A lawsuit has now been filed by several gun rights proponents against California’s unconstitutional regulations of semi-automatic rifles, which they erroneously call “assault rifles.”
At the end of November, several guns rights proponents and organizations filed a complaint against the State of California for openly violating the right to keep and bear arms and for making criminal that which was previously lawful.
Four gun owners: George Holt, Irvin Hoff, Michael Louie, and Rick Russel, along with four gun rights groups: the Firearms Policy Coalition, Firearms Policy Foundation, The Calguns Foundation, and Second Amendment Foundation filed a complaint on November 30, 2017.
“By making and enforcing unlawful rules, and going around the rules to do it, the DOJ is putting tens if not hundreds of thousands of law-abiding people at risk of serious criminal liability,” said the plaintiffs’ attorney, George M. Lee, in a statement. “This case seeks to make the DOJ follow the same laws they impose on others and protect law-abiding gun owners in the process.”
That complaint was joined by a National Guard soldier, Sgt. Craig Stevens, on December 29, 2017.
Sgt. Stevens, who owns a homemade rifle that now requires a serial number under the new pretended law in California, is serving his country overseas, but in the eyes of California, he is a criminal because though he attempted to deal with the serial number issue before he was deployed, California told him they were not issuing serial numbers at that time.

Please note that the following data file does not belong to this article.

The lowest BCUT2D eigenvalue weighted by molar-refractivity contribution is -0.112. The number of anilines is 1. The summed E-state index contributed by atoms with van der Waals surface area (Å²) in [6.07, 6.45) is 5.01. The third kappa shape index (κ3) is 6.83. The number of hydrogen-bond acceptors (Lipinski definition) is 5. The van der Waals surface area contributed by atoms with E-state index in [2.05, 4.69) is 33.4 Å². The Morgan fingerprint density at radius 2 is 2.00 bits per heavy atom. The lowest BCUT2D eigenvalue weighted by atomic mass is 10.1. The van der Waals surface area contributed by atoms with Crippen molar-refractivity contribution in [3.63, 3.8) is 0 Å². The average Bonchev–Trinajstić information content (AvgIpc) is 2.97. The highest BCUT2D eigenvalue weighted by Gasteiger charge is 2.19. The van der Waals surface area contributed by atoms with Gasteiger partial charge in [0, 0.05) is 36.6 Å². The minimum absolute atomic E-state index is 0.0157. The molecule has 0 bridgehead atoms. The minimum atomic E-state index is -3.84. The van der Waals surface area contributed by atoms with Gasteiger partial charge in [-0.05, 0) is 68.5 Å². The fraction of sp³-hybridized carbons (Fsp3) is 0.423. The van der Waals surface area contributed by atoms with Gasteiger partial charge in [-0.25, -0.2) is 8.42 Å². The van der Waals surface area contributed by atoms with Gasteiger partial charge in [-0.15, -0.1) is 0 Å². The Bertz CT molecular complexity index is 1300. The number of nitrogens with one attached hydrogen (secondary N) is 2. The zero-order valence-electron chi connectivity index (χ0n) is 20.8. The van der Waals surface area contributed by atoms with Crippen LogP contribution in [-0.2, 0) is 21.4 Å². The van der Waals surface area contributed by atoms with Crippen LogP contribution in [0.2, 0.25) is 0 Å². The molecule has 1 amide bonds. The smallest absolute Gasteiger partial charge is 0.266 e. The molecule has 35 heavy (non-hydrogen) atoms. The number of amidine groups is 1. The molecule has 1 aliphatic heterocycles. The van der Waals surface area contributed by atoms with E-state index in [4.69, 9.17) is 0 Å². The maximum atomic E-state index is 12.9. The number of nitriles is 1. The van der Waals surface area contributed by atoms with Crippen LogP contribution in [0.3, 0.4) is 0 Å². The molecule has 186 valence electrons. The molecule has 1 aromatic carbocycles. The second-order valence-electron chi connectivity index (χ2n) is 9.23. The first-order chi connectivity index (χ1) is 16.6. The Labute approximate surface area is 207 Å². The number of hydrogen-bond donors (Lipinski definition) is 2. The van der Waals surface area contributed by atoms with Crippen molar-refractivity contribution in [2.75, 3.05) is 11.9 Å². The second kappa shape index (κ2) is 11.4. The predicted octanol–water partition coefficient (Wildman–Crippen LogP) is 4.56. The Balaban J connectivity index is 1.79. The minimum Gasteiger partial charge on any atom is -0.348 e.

Among the attacks by California against their citizens is a labeling of any gun that has a “bullet button” as an “assault weapon.”
Now, for a better understanding of what a bullet button actually is, GunsInTheNews.com reported in January 2017:
In 1989, California banned so-called “assault rifles.” The list of characteristics they used to define what qualified as a banned “assault weapon” is too complex and confusing to wade into here, but one key feature verboten by the law was the ability to accept a detachable magazine.
Creative manufacturers found ways to both comply with the laws and preserve as much functionality as possible in firearms, and one of these was the so-called “bullet button.” A “bullet button” replaces the standard push-button magazine release used on AR-15 rifles with a fixed lug containing a small button which is too small to be pressed by a finger, but operable if pressed with the bullet of a loaded cartridge. Since the law stipulated that detachable magazines were banned unless their removal required tools, and since the California DOJ defined a loaded cartridge in this case as a “tool,” the so-called “bullet button” allowed users to lawfully detach and replace magazines, so long as they obeyed California’s 10-round-capacity magazine limit and myriad other restrictions.
But last year, in a case of legislative “Whack-A-Mole,” California banned firearms containing the “bullet button” modification unless owners register them with the state by Dec. 31, 2017. (Buyer beware, however: California has a history of promising, “You can keep your gun if you register it”—and then turning around, expanding its bans, and using those registration lists to dispossess owners of guns.)